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Nussbaum: Some Après-Election Cheer, Courtesy of Dwayne Wayne

In honor of your election-day hangover, click on my favorite clip from A Different World, the highly political late-eighties spinoff of The Cosby Show. Yes, you doubters, highly political!

Because it was set at a black college, A Different World managed (between zany love plots) to delve into intra-ethnic political divisions, reference African-American artists, and host debates among characters who wore every eighties trend from ridiculous buppie shoulder pads to yards of kente cloth. The show was full of laugh-track guffaws, but it also stood out from the majority of sitcoms of that era, which had dropped the political vibe of seventies series like All in the Family for a cozy family feel.

And in the show's later seasons, it also occasionally dropped all pretense to realism and got downright experimental. Take this surreal musical episode from 1992, in which Dwayne Wayne, after sneering at a Halloween-party discussion about the "Year of the Woman," has an elaborately choreographed anxiety dream about an all-black, gender-switched version of that year's elections. In it, school principal Dean Dorothy Dandridge Davenport (Jenifer Lewis) is "President Georgia Mush"; Dwayne's girlfriend, Whitley (Jasmine Guy), plays the philandering "Governor Jill Blinton"; and Charmaine (Tyesha Brown) is a huge-eared billionaire spoiler named "Rose Godot." (There's also a Dan Quack, a Patty Buchanan, and a Jennifer Flowers character named "Johnny Weed.") "I can change. We can change," croons Blinton with seductive falseness. "Change can change. Can we have some change?"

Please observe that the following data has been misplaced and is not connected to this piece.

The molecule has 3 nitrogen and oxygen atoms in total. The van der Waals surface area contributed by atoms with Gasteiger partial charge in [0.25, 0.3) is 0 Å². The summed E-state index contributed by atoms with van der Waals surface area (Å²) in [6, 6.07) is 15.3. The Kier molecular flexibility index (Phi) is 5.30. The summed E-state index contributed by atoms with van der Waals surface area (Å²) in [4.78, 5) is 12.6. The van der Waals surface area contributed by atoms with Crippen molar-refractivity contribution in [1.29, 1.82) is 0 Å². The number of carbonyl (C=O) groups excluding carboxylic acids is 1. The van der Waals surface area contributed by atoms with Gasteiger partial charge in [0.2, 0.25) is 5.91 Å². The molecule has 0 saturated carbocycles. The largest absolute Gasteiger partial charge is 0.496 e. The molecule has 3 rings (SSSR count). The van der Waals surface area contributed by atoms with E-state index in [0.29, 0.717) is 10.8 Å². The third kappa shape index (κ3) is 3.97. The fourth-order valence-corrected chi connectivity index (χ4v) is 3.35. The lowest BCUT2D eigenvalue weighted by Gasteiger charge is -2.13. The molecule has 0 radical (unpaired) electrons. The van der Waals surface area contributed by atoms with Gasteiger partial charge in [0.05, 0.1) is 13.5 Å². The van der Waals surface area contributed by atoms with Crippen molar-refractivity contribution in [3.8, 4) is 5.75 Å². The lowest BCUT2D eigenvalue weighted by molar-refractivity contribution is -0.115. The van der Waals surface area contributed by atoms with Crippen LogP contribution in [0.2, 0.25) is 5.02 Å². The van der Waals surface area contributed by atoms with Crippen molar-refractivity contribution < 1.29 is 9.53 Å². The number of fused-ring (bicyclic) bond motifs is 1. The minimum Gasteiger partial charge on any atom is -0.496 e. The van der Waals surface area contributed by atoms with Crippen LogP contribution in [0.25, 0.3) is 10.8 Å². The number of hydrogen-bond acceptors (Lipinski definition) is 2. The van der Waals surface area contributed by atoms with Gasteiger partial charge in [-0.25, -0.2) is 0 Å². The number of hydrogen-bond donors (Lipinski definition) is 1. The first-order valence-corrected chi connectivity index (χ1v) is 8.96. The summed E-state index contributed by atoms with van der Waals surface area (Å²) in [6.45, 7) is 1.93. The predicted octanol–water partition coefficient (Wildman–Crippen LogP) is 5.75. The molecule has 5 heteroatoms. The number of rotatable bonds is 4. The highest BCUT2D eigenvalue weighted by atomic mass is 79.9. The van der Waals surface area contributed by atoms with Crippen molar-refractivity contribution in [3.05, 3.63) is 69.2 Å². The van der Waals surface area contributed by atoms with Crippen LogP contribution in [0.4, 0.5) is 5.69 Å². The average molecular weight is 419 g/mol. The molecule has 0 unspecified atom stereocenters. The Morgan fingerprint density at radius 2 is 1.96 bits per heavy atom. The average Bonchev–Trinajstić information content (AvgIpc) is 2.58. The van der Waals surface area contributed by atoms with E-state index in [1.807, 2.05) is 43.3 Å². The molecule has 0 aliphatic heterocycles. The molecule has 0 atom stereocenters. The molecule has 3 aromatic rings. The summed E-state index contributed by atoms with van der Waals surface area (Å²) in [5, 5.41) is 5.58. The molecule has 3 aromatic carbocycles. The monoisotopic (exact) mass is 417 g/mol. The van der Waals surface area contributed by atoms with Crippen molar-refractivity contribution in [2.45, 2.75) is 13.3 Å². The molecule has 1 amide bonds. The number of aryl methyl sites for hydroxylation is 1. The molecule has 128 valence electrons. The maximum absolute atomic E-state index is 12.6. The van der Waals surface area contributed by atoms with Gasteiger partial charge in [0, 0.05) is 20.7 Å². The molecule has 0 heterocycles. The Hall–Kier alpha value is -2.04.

I only wish there were a clip available of the conversation between Governor Blinton and "Billiard," the first-husband character, who can't get anyone to take him seriously. Can anyone out there hook me up?

Also, check out the completely delightful credits sequence, with the theme by Aretha Franklin.